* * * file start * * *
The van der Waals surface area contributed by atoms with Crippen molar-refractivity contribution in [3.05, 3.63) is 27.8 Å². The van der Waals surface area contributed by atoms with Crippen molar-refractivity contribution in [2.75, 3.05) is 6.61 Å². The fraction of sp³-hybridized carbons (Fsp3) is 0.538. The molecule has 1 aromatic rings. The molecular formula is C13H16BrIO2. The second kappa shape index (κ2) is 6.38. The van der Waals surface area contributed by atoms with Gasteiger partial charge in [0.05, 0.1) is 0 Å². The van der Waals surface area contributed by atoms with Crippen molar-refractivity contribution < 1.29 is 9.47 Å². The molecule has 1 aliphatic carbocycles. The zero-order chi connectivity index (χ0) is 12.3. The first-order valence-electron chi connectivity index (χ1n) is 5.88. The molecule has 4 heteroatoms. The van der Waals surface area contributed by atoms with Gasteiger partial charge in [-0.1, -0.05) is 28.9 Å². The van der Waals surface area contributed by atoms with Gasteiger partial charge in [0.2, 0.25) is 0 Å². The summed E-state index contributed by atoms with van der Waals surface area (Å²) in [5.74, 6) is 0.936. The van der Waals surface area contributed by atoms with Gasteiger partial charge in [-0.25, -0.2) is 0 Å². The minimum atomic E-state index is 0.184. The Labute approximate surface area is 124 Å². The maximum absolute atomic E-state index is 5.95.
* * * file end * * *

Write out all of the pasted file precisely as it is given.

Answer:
The van der Waals surface area contributed by atoms with Crippen molar-refractivity contribution in [3.05, 3.63) is 27.8 Å². The van der Waals surface area contributed by atoms with Crippen molar-refractivity contribution in [2.75, 3.05) is 6.61 Å². The fraction of sp³-hybridized carbons (Fsp3) is 0.538. The molecule has 1 aromatic rings. The molecular formula is C13H16BrIO2. The second kappa shape index (κ2) is 6.38. The van der Waals surface area contributed by atoms with Gasteiger partial charge in [0.05, 0.1) is 0 Å². The van der Waals surface area contributed by atoms with Crippen molar-refractivity contribution < 1.29 is 9.47 Å². The molecule has 1 aliphatic carbocycles. The zero-order chi connectivity index (χ0) is 12.3. The first-order valence-electron chi connectivity index (χ1n) is 5.88. The molecule has 4 heteroatoms. The van der Waals surface area contributed by atoms with Gasteiger partial charge in [-0.1, -0.05) is 28.9 Å². The van der Waals surface area contributed by atoms with Gasteiger partial charge in [0.2, 0.25) is 0 Å². The summed E-state index contributed by atoms with van der Waals surface area (Å²) in [5.74, 6) is 0.936. The van der Waals surface area contributed by atoms with Gasteiger partial charge in [-0.25, -0.2) is 0 Å². The minimum atomic E-state index is 0.184. The Labute approximate surface area is 124 Å². The maximum absolute atomic E-state index is 5.95.